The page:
Tuesday, August 16, 2011
Bank depositors are certainly dissatisfied with the interest they are earning on their savings. Things may go from bad to worse, however. This is because banks may soon start charging their customers for the privilege of banking with them.
On August 4, 2011, Bank of New York Mellon announced that it will charge large depositors for the privilege of allowing the bank to hold onto their money. Why would the Bank of New York impose such a cost on depositors? Simply put, it was losing money. How was it losing money? As part of the Dodd-Frank Bill that was established to strengthen banks and limit future runs on banks, fees assessed by the Federal Deposit Insurance Corporation (FDIC) increased, and they are now based on the amount of excess capital held by a bank over a threshold. With so much economic turmoil, investors have been increasing their cash deposits with banks. And this has resulted in greater costs to the banks.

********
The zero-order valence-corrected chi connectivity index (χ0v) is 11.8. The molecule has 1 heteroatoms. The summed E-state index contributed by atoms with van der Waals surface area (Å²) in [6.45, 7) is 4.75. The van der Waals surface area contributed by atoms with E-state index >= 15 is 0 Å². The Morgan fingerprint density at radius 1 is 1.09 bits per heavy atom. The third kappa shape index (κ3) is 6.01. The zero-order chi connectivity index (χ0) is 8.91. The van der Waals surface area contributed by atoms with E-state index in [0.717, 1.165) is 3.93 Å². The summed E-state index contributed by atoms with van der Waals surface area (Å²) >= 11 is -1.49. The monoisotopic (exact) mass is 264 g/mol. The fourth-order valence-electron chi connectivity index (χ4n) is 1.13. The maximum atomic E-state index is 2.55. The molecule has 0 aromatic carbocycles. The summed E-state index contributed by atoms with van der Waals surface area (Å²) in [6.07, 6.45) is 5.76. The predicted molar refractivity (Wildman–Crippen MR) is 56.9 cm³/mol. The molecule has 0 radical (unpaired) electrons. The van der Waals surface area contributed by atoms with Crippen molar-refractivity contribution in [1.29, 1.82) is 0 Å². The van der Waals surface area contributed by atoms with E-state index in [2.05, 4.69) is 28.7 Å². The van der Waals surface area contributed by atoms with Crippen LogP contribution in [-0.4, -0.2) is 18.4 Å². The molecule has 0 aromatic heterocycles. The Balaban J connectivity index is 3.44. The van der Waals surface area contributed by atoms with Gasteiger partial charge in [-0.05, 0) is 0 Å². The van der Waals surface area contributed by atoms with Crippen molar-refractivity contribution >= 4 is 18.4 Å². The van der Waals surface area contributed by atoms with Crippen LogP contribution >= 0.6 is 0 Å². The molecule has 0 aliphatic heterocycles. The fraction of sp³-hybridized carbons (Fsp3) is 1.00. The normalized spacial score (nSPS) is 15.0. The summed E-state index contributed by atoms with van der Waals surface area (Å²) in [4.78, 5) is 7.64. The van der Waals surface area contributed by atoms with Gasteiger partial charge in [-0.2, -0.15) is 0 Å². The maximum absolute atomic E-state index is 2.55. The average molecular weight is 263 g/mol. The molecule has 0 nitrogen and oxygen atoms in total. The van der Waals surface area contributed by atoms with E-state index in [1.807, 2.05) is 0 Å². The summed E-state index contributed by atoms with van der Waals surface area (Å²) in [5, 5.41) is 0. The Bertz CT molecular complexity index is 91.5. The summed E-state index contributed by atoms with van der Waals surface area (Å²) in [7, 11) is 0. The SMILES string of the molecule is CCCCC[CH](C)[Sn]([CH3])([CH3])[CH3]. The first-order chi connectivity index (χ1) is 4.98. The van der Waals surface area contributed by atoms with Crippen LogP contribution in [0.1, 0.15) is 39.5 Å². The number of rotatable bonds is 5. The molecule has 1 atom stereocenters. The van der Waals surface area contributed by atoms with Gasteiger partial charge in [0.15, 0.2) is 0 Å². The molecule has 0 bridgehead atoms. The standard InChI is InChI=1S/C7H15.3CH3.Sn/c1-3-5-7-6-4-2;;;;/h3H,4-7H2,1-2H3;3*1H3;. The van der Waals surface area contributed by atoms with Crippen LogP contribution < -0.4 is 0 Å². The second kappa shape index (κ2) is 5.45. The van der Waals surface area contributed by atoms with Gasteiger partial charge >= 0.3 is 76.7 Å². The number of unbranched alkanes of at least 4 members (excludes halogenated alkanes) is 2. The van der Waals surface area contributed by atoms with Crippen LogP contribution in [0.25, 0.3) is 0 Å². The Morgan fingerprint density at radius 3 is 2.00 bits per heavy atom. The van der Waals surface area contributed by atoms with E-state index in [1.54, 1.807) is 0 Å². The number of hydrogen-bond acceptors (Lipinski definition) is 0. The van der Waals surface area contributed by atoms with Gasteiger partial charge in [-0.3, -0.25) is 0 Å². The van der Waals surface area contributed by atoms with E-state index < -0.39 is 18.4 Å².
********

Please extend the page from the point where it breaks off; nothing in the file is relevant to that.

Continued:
Currently, this applies mainly to institutions who hold the largest cash reserves. However, charges affecting institutional investors have a way of costing the public. Also, according to Dan Geller, executive vice president at Market Rates Insight, "It's very likely that this trend will trickle down to retail customers."
Stay Tuned. It is never boring.
The opinions voiced in this material are for general information and are not intended to provide specific advice or recommendations for any individual. To determine which investment(s) may be appropriate for you, you should consult a financial advisor prior to investing. Past performance is no guarantee of future results.